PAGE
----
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There’s a report this week about a depressed woman losing her health benefits because of some happy snaps on Facebook. There are many similar stories, including an MI6 chief’s blown cover and a sickie faker busted by Facebook.
How do you avoid this kind of conflict?
There are two main ways.
1. Censor your online life
This is harder than you might think. You need to individually vet every status update, reply, comment, photo and video to ensure it’s suitable for viewing by your mother, boss, bank manager, spouse, future employer, insurer and, if you’re a spy, everybody.
Not just your own posts either – you need to approve other people’s posts that include or refer to you. You may want to hire an assistant.
On the upside, you get to do and say pretty much whatever in the offline world.
2. Live as if you’re on a reality TV show
Alternatively, you can take more care in how you live your offline life.
The secret is to pretend someone’s watching. Because let’s face it: in today’s camera-phoned, socially-networked twitterverse, it’s very possible someone is.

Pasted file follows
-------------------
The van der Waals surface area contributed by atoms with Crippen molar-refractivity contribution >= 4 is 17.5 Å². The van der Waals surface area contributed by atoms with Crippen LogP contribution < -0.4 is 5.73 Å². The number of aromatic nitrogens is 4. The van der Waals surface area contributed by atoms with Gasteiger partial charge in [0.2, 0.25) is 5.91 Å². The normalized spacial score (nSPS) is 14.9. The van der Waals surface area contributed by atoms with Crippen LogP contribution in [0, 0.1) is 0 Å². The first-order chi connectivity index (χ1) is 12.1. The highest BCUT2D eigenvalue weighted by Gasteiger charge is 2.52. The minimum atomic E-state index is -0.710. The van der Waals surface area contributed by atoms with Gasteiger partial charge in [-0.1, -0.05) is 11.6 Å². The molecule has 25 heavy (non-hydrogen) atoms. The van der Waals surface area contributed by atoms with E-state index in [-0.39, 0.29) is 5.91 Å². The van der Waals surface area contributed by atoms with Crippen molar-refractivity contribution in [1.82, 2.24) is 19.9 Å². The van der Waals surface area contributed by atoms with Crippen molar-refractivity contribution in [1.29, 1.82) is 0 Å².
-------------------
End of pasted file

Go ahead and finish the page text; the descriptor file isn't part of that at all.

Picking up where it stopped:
I’m not saying you have to live like a nun or monk or give up your day job as an MI6 spook, but you might curtail things you’re not especially proud of. Raise your personal standards. Tell the truth. That kind of thing.
There are two advantages to this option.
First, you get to be a lot more laissez fare about whatever ends up online about you. In a way, it’s all pre-vetted by your being a generally cool person.
And second, you’ll probably like yourself more. Which is a nice bonus.
Life is easier if there’s just one of you
Wherever you go, there you are. You save yourself a lot of hassle if wherever you go – online or offline – you’re pretty consistently the same person.
Agree with me? Think I’m violently misguided? Please share your thoughts.